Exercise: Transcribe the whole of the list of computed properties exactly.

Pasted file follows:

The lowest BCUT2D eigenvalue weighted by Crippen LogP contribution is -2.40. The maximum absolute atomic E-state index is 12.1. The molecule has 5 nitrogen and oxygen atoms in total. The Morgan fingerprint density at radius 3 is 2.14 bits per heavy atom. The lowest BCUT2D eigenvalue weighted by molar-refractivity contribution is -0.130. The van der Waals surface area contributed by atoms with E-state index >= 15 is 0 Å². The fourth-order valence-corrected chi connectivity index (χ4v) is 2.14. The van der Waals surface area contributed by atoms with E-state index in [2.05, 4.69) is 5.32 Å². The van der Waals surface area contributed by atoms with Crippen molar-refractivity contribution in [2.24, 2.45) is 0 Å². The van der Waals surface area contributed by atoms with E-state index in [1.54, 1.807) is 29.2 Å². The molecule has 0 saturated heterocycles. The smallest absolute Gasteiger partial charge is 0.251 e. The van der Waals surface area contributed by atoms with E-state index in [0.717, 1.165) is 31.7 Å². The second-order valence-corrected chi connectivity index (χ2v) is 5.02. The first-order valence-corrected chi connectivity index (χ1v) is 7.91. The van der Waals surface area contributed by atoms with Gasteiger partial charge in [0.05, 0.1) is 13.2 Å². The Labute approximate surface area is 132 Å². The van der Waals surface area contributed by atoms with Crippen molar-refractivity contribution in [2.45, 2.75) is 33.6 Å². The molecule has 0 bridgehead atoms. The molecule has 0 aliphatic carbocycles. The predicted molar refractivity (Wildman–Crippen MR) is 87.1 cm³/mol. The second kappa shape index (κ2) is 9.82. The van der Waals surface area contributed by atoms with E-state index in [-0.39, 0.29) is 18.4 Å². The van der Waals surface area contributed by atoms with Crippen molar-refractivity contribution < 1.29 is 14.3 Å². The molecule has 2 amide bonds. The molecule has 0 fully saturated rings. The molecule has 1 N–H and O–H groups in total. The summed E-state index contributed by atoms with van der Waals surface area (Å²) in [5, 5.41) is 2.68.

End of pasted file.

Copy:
The lowest BCUT2D eigenvalue weighted by Crippen LogP contribution is -2.40. The maximum absolute atomic E-state index is 12.1. The molecule has 5 nitrogen and oxygen atoms in total. The Morgan fingerprint density at radius 3 is 2.14 bits per heavy atom. The lowest BCUT2D eigenvalue weighted by molar-refractivity contribution is -0.130. The van der Waals surface area contributed by atoms with E-state index >= 15 is 0 Å². The fourth-order valence-corrected chi connectivity index (χ4v) is 2.14. The van der Waals surface area contributed by atoms with E-state index in [2.05, 4.69) is 5.32 Å². The van der Waals surface area contributed by atoms with Crippen molar-refractivity contribution in [2.24, 2.45) is 0 Å². The van der Waals surface area contributed by atoms with E-state index in [1.54, 1.807) is 29.2 Å². The molecule has 0 saturated heterocycles. The smallest absolute Gasteiger partial charge is 0.251 e. The van der Waals surface area contributed by atoms with E-state index in [0.717, 1.165) is 31.7 Å². The second-order valence-corrected chi connectivity index (χ2v) is 5.02. The first-order valence-corrected chi connectivity index (χ1v) is 7.91. The van der Waals surface area contributed by atoms with Gasteiger partial charge in [0.05, 0.1) is 13.2 Å². The Labute approximate surface area is 132 Å². The van der Waals surface area contributed by atoms with Crippen molar-refractivity contribution in [2.45, 2.75) is 33.6 Å². The molecule has 0 bridgehead atoms. The molecule has 0 aliphatic carbocycles. The predicted molar refractivity (Wildman–Crippen MR) is 87.1 cm³/mol. The second kappa shape index (κ2) is 9.82. The van der Waals surface area contributed by atoms with E-state index in [-0.39, 0.29) is 18.4 Å². The van der Waals surface area contributed by atoms with Crippen molar-refractivity contribution < 1.29 is 14.3 Å². The molecule has 2 amide bonds. The molecule has 0 fully saturated rings. The molecule has 1 N–H and O–H groups in total. The summed E-state index contributed by atoms with van der Waals surface area (Å²) in [5, 5.41) is 2.68.